The mission of the Department of Geoscience at the University of Wisconsin-Madison is to research and disseminate information on the structure, chemistry, physics, and evolution of the Earth; life on Earth and in the solar system; and the interaction between physical, chemical, and biological processes that shape the Earth. We strive for breadth and excellence in our coverage of the subdisciplines within geoscience and in the creation, integration, application, and transfer of knowledge in these fields. We aim to be at the forefront of scientific research, to reach a broad audience from students to specialists, and to provide knowledge useful society. We believe that research and the creation of new knowledge are intimately inter-related with, and essential to, our programs of graduate and undergraduate education, to the Wisconsin Idea, and to the extension of the Wisconsin Idea to the world.
What happened to Geology and Geophysics?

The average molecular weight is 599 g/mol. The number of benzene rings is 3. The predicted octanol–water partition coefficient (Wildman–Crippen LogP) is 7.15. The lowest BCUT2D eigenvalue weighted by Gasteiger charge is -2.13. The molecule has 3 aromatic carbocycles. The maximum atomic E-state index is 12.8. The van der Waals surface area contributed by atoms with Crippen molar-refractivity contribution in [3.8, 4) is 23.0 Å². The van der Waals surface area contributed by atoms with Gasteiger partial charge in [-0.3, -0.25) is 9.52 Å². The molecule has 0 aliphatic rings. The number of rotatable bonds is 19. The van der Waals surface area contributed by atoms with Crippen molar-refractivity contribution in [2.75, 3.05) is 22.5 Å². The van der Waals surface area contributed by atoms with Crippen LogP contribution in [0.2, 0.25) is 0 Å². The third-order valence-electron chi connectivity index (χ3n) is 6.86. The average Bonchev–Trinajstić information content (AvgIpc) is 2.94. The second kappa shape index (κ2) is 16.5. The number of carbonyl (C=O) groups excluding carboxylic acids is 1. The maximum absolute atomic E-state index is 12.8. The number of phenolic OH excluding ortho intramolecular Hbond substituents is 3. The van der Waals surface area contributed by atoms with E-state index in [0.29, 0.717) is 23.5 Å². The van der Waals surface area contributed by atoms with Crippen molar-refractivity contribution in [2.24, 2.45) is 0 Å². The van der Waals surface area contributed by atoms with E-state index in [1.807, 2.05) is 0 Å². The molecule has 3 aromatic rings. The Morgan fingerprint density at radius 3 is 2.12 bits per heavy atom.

Since the formation of the Department of Geology, Mining, and Metallurgy at the University of Wisconsin in 1870, there has been a series of ten name changes associated mainly with program divisions and mergers, leading up to the 1967 change to Department of Geology and Geophysics. The current faculty believe that “Geoscience” is a more unified and inclusive term than “Geology and Geophysics” that captures the range of subdisciplines now represented in the department, including geochemistry, geobiology, hydrogeology, geomicrobiology, astrobiology, and nanogeoscience, as well as geology and geophysics. Paraphrasing Dorothy in The Wizard of Oz, we aren’t just in geology and geophysics anymore. We consider Geoscience to be a forward-looking name for our department in the 21st century.